https://www.youtube.com/watch?v=cWM6ZTan0_o


As of this post, the current version is 2.41, April 1, 2022.  The next update is scheduled later in 2022.   http://www.pahhc.org/ppccdrom.htm


When Ordan was New - Bob Prosperi

https://www.youtube.com/watch?v=kC4qqOmnVUs


TI-88 Part 2:  Features, Comparisons, and Verdict - Gene Wright

https://www.youtube.com/watch?v=xIHaSpvDu0o


Everything But The Kitchen Sink - David Ramsey

https://www.youtube.com/watch?v=tw0oMjgftkY


HP-10 Calculus with Focus on the HP-10 Printer - Jim Johnson

https://www.youtube.com/watch?v=44jsRmrs4_w


Calculator Humor - Gene Wright

https://www.youtube.com/watch?v=FPwUL7kWbHs


APF Calculators - Gene Wright

https://www.youtube.com/watch?v=5IyICERuQWQ



Day Two:  September 11, 2022


Literature Achieve Update - Eric Rechlin

https://www.youtube.com/watch?v=MA9_0q7g96g


Plus42:  Advanced Equation Editor Functions - Edward Shore

https://www.youtube.com/watch?v=8Hk74yB1DhA


Best New Simple PRNGS (pseudo-random number generators) for Calculators: a Pandora's Box - Namir Shammas

https://www.youtube.com/watch?v=NvdBFTZF4SE


Actuarial Math - Adding Morality To The Time Value of Money - Gene Wright

https://www.youtube.com/watch?v=MAmC4An9LrU


Texas Instruments SR-60A Programmable Calculator - David Ramsey

https://www.youtube.com/watch?v=0Mf5rZbrx7k


Namir Shammas - The Best Empirical Multiple Regression Model. 

https://www.youtube.com/watch?v=w_rwLmjFC7E


Disclaimer:  I do not make money from the sales of the HHC USB drives or nor I was paid to advertise.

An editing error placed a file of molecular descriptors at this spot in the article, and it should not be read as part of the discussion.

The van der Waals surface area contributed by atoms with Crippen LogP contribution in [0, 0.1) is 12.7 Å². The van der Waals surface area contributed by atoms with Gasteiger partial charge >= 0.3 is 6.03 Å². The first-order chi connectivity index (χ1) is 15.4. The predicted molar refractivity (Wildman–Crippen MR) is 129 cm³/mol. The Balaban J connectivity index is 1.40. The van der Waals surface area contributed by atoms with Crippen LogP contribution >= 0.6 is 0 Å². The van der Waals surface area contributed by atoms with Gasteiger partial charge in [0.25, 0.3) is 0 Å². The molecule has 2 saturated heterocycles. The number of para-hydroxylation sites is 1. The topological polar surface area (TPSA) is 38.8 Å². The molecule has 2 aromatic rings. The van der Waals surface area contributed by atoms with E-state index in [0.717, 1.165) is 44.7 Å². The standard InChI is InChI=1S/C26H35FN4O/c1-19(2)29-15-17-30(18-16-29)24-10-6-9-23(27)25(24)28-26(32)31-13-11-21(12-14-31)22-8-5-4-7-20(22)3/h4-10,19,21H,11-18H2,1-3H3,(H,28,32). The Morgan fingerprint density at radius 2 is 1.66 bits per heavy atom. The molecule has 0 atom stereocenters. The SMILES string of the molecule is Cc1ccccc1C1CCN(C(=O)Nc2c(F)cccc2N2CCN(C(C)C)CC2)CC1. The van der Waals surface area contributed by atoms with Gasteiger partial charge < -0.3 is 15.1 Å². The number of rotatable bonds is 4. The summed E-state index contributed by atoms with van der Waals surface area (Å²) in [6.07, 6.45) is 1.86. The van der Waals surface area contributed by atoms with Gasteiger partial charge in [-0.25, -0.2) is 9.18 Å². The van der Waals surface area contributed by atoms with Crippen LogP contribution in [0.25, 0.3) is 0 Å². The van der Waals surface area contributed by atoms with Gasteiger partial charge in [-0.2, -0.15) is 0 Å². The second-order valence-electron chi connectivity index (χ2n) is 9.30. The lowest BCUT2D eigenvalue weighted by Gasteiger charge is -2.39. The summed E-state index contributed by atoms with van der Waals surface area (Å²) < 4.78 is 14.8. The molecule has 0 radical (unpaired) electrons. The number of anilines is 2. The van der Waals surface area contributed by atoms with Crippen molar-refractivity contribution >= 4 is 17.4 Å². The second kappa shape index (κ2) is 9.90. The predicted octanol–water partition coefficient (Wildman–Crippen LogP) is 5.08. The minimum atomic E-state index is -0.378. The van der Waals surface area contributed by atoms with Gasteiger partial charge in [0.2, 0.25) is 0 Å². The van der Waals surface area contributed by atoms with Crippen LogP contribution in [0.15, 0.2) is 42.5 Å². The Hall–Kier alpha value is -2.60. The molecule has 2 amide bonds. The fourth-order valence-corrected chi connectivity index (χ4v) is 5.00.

Happy calculating,


Eddie 


All original content copyright, © 2011-2022.  Edward Shore.   Unauthorized use and/or unauthorized distribution for commercial purposes without express and written permission from the author is strictly prohibited.  This blog entry may be distributed for noncommercial purposes, provided that full credit is given to the author. 


Sunday, September 18, 2022

Quick Tip: Determining the Characteristics of a Quadratic Equation

Quick Tip:   Determining the Characteristics of a Quadratic Equation


Introduction


For our algebra and college pre-calculus students, here is a quick way to tell whether the quadratic equations 


A * x^2 + B * x + C = 0


has real roots or complex roots (in the form of a + bi or r*e^(Θi)).  The simple way is to calculate the discriminant.


The discriminant of the quadratic equation is B^2 - 4 * A * C.   


If B^2 > 4 * A * C, or B^2 - 4 * A * C > 0, the roots are real and distinct


If B^2 = 4 * A * C, or B^2 - 4 * A * C = 0, there is a repeated root


If B^2 < 4 * A * C, or B^2 - 4 * A * C < 0, the roots are complex


(A, B, C are real numbers)



Examples


3 * x^2 - 6 * x + 81 = 0

B^2 = 36

4 * A * C = 972

36 < 972

The roots are complex  (1 ± i√26)


4 * x^2 + 44 * x - 318 = 0

B^2 = 1936

4 * A * C = -5088

1936 > -5088

The roots are real and distinct ( (-11 ±√439)/2 )


-3 * x^2 - 6 * x - 5

B^2 = 6

4 * A * C = 60

6 < 60

The roots are complex ( (-3 ± i√6)/ 3)



A Study 


If we let A = 1 and B and C range of integers through -5 to 5, if we pick a quadratic equation from random we find that:


25.62% of the equations have complex roots

4.13% has a repeated root

70.25% has two distinct real roots


Here is the Google Sheet that has the study:  

https://docs.google.com/spreadsheets/d/1ZKAR1dtnHAss1CzxqygHCIB3Mq2u2fn3TLR3espUUXM/edit?usp=sharing



Hope this helps,


Eddie 


All original content copyright, © 2011-2022.  Edward Shore.   Unauthorized use and/or unauthorized distribution for commercial purposes without express and written permission from the author is strictly prohibited.  This blog entry may be distributed for noncommercial purposes, provided that full credit is given to the author.